NEW Year’s Eve celebrations in West Somerset and Wellington areas could be disrupted by severe weather sweeping across much of the county, the Met Office has said.

It has issued a yellow weather warning for gales and heavy showers which will be in place all day until midnight Sunday (December 31).

Winds of up to 40 mph could be experienced inland, and up to 75 mph on the coast, causing problems for partygoers and fireworks displays.

Sunday’s warning was the latest in a string of alerts in the past seven days which the Met Office said was due to a low pressure system which had been sitting over much of the UK and which it did not believe would clear until the early part of this week.

The Met Office said New Year's Eve would end with coastal gales and heavy showers, which could include thundery weather.

There would be fewer showers as 2024 arrived, with the winds gradually easing during the early hours.

It should stay frost-free with a minimum temperature of 5C.

The Environment Agency meanwhile warned of possible flooding in many areas as rainfall saw river levels rise.

The River Parrett was threatening Cannington, Combwich, Otterhampton, Stockland Bristol, Steart, and Stolford.

The agency said the West Somerset coast was also under threat with a high tide on Sunday evening at about 9.15 pm.

A spokesperson said: “Strong winds and spring tides may cause large waves and spray overtopping on the coast this evening.

“Areas most at risk include the coastline between Gore Point and Hurlstone Point, including Porlock Weir.”

However, they did not expect any properties to be flooded and said after this time tide heights would fall and wind speeds drop with no further impacts expected.

“Our incident response staff are closing flood gates and checking defences and we will continue to monitor levels closely,” said the spokesperson.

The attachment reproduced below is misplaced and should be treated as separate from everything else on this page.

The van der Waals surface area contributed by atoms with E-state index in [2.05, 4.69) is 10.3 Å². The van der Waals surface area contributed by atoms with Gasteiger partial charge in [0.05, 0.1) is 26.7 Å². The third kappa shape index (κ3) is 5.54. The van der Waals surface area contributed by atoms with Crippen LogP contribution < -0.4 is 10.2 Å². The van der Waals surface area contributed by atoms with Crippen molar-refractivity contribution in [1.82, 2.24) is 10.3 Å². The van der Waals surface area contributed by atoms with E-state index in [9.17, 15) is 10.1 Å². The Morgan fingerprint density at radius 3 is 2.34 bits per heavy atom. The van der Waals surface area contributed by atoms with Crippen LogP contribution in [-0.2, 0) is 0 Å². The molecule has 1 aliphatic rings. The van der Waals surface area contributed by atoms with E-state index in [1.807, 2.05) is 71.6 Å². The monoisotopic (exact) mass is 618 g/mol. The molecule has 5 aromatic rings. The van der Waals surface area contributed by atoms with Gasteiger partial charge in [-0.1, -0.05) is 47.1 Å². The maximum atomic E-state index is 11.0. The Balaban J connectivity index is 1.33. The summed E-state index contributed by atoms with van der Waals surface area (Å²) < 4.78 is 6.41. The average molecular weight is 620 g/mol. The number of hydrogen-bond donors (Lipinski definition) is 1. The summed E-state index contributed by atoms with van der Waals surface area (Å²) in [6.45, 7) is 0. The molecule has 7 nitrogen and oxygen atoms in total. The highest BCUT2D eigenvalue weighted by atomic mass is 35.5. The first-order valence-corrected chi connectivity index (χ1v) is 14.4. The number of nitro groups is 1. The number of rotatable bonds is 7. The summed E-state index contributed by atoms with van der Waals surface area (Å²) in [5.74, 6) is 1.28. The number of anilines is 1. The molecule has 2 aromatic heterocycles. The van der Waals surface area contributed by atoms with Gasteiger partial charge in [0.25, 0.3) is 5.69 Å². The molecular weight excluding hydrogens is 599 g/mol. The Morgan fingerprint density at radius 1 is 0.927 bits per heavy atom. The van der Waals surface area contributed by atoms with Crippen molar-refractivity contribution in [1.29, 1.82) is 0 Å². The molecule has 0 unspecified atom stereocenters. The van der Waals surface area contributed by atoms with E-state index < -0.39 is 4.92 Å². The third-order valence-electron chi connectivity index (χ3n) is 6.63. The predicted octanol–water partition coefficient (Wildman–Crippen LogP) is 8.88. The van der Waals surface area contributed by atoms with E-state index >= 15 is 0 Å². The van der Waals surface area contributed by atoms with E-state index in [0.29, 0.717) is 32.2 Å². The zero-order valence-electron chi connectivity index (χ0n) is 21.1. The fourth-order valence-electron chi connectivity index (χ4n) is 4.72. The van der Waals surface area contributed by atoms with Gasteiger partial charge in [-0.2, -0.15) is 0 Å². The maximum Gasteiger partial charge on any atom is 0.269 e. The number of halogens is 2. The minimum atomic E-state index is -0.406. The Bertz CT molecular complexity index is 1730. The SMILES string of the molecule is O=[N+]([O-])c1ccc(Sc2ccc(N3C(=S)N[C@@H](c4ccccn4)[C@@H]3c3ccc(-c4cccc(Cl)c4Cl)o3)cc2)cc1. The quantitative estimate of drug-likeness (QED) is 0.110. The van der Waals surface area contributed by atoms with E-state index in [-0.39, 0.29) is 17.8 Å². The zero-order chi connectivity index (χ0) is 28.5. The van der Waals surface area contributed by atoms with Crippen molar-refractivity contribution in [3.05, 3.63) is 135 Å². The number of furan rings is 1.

“Please be careful along beaches, promenades, coastal footpaths, and roads as large waves and sea spray could be dangerous.”

West Somerset river levels also remained high at the Beggearn Huish river gauge in response to the heavy rainfall on Saturday and overnight.

Areas most at risk included the Horner Water, Rivers Aller and Washford, and the Hawkcombe, Monksilver, and Doniford Streams and tributaries, with the weather remaining unsettled with further rain possible over the next few days.

The spokesperson said: “We are monitoring rainfall and river levels and will issue flood warnings where necessary.

“Please consider local water levels, weather conditions, and your flood plan if you have one.

“Avoid using low lying footpaths, roads, and any bridges near local watercourses and do not attempt to walk or drive through flood water.”

The middle River Exe from Exebridge to Tiverton, and the Rivers Haddeo, Batherm, and Lowman were also of concern with a flood risk throughout the day following heavy overnight rain.

The spokesperson said: “Further showers are still forecast today and more heavy rain is expected from tomorrow afternoon.

“The weather generally remains unsettled for the next week, bringing wet and windy conditions.

“River levels on the middle River Exe are expected to remain high and will be sensitive to further rainfall.

“Levels suggest there will be flooding to low lying land and roads close to the river. “

Flooding was also possible along the Rivers Culm, Clyst, and Otter, with Hemyock, Culmstock, and Uffculme under particular threat and more rain expected on New Year’s Day.

However, a flood alert for the River Tone was lifted on Sunday with the agency saying water levels were falling in the Greenham, Halsewater, Hillfarrance Brook, Clatworthy, and Milverton areas.

The spokesperson said although the threat of flooding had passed, standing water and debris would remain until it could naturally drain away.

They said: “Continue to take care on waterside roads and footpaths and do not put yourself in unnecessary danger.”

The River Tone had earlier been close to overtopping through Bradford on Tone and Wellington firefighters were called out to rescue a motorist as the road to Nynehead was closed by floodwater.